What a roller coaster! Watching the horses sweat and the kids in t-shirts and barefoot, it’s hard to comprehend that last week we had an ice storm! Spring is a slow one this year – most plants are two or three weeks behind their normal growth at this time of the year.
I was planning on a CSA start date of May 16th – and it still might – things often take off very fast once it warms like this – but I was starting to wonder! I’m happy we have plenty of room in the greenhouse and hoop houses. A few more weeks of winter has sent us scrambling for more firewood (for the houses and greenhouse), and we are scraping the bottom of the hay barn for the horses and cow.
But the chickens are laying lots of eggs! If you’re in the area, come by for some eggs – until the CSA starts, they’re only $5/dozen. We have some new pullets that are laying little eggs – and they’re only $4/dozen. We feed our laying hens our own sprouted grain (organic oats and barley) as well as certified organic feed. The last time I went to the feed store to get layer feed, they accidentally sold me GMO-free feed instead – and claimed that it was ‘organic’. It’s not the same thing, folks! We pay extra for the feed because we feel like it’s worth it – I like knowing that I’m supporting other organic farmers when I buy my chicken feed, and have the assurance that it has been grown responsibly.
Here’s a recipe for some cured egg yolks – I made them last week and they’re fantastic! So far we have eaten them on pasta, and on salad. They’re salty and rich, like little umami bombs. You can use them on anything that you would use grated parmesan on – I like to grate them with a microplane (or a really fine cheese grater).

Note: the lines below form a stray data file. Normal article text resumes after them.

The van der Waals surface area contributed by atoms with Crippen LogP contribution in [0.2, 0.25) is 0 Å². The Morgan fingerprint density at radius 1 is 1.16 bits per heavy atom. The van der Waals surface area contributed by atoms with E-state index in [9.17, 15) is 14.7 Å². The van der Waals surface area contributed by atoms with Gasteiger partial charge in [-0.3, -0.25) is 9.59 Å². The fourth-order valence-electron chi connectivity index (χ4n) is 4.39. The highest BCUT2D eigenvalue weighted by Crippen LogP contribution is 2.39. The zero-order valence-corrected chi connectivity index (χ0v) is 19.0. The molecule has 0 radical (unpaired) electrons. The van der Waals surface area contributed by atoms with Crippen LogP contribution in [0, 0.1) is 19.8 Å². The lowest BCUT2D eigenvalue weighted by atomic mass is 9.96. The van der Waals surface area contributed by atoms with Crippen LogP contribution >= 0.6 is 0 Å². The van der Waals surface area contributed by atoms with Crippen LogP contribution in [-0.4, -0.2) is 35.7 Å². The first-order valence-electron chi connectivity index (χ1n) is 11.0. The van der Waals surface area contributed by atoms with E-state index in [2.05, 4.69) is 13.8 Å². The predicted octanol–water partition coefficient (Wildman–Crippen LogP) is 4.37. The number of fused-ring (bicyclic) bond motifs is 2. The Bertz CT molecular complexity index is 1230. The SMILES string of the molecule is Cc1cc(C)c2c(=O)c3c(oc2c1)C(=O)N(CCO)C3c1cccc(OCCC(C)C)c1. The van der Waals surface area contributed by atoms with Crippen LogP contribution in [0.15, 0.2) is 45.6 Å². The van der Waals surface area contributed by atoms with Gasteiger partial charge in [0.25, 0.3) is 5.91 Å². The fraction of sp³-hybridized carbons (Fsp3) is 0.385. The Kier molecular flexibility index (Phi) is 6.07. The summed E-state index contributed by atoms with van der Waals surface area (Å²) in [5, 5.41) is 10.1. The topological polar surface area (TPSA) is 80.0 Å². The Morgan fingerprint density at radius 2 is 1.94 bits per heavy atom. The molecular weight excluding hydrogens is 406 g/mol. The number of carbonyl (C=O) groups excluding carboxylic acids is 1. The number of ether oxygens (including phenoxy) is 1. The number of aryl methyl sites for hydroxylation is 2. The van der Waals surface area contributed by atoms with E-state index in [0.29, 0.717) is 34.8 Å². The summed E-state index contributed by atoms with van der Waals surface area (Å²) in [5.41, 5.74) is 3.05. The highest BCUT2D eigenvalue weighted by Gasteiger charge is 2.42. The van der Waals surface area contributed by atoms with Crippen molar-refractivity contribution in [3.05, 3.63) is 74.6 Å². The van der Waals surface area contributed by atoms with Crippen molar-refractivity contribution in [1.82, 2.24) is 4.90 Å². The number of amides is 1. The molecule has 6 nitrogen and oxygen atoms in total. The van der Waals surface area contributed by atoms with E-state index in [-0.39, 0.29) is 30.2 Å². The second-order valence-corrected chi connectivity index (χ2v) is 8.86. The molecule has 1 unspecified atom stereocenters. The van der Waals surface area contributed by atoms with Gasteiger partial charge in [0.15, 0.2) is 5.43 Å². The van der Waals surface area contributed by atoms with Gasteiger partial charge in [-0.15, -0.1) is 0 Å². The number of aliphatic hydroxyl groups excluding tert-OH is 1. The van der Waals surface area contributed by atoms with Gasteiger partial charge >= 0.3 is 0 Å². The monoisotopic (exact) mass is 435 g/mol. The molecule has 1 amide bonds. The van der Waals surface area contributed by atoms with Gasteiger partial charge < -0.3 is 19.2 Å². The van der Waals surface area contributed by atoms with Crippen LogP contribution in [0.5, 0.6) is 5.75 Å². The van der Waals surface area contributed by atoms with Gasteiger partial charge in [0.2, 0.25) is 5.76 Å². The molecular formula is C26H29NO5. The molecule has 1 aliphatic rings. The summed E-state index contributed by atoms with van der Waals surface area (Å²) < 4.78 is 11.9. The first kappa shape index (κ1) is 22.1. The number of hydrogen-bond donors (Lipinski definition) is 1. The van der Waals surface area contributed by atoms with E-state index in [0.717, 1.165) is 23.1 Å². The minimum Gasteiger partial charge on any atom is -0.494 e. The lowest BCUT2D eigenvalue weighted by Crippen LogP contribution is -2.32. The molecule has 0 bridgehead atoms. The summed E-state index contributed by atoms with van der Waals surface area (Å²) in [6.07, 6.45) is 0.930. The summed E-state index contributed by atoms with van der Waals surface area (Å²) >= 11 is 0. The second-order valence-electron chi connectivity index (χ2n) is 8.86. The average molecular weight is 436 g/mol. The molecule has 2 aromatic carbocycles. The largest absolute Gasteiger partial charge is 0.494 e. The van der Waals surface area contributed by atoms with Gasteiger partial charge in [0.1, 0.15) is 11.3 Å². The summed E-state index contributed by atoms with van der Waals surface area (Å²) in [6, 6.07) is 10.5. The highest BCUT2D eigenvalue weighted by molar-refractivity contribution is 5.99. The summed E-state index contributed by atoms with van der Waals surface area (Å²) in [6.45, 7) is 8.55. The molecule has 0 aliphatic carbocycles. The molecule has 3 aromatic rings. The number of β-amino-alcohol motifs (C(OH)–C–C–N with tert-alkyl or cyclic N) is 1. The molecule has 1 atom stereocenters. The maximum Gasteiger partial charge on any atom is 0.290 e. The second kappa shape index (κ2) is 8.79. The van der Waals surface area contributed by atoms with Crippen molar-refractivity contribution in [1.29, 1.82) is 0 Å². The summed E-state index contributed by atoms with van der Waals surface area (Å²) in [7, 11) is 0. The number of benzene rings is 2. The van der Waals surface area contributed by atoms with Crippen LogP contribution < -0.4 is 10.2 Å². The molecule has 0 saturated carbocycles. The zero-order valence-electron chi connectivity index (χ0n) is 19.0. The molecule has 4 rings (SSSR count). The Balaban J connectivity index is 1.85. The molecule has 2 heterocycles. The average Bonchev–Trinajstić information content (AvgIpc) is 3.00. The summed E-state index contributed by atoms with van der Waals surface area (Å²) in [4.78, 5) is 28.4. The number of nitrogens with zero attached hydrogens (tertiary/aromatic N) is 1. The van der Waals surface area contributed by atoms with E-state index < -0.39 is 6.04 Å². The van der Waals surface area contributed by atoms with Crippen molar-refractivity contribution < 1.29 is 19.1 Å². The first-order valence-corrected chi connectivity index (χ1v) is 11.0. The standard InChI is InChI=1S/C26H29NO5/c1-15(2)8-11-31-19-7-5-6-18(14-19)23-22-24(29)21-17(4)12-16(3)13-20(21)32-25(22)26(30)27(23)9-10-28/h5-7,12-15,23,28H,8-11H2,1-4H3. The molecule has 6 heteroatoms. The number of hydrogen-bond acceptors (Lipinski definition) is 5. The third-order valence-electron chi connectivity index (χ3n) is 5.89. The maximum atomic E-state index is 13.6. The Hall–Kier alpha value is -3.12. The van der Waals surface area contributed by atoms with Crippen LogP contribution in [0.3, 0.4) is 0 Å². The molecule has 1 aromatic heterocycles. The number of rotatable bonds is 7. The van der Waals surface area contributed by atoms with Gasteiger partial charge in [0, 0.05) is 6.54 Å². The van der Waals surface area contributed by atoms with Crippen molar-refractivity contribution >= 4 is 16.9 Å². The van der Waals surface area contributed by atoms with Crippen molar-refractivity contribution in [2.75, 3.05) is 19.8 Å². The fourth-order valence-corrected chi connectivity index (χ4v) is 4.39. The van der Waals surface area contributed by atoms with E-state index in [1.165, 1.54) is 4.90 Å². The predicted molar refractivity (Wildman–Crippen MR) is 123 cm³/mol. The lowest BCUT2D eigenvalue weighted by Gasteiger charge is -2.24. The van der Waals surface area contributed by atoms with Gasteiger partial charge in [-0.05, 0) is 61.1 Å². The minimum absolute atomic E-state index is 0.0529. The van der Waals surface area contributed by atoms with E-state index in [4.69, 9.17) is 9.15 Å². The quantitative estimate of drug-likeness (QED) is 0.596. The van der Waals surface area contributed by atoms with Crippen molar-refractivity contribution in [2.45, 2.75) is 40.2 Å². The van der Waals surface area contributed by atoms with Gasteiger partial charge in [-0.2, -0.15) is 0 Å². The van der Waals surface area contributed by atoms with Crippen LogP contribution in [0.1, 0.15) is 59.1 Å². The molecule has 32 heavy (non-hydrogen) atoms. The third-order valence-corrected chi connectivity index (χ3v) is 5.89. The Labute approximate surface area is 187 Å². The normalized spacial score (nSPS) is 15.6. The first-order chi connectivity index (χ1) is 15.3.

Cured Egg Yolks
1 pound sea salt
1 pound sugar
12 egg yolks
Find a glass or porcelain 9 x 9 inch casserole dish, or a bowl that has enough surface area to hold 12 egg yolks with a good couple of inches between them and an edge about 3 inches tall. Measure the sugar and salt (if you don’t have a scale, just shoot for about 2 cups of each) into a bowl and mix it well. Use about 1/3 of the salt/sugar mixture to coat the bottom of the dish. Use an egg in the shell to make 12 little indentations for the yolks to rest in – with space in between them. You want each yolk to be completely surrounded by the salt/sugar mixture and not touching one another. Place the yolks in the indentations and then pour the remainder of the salt/sugar. Each yolk should be covered with it. Wrap with plastic wrap (or like a wax fabric wrap if you’re a hippie like me), and place it in the fridge for 3-4 days. Check it after 3 days. The yolks should be firm. If they’re still a little soft in the centre, let them go for another day. When they’re cured, remove them from the curing mix, rinse them under cool water and dry them. Dry them at 150-200˚ for an hour or two in a dehydrator, or an oven set to its lowest setting – you’re trying to dry them, not bake them. And they’re done! They will keep for a month in the fridge – just keep them in an airtight container.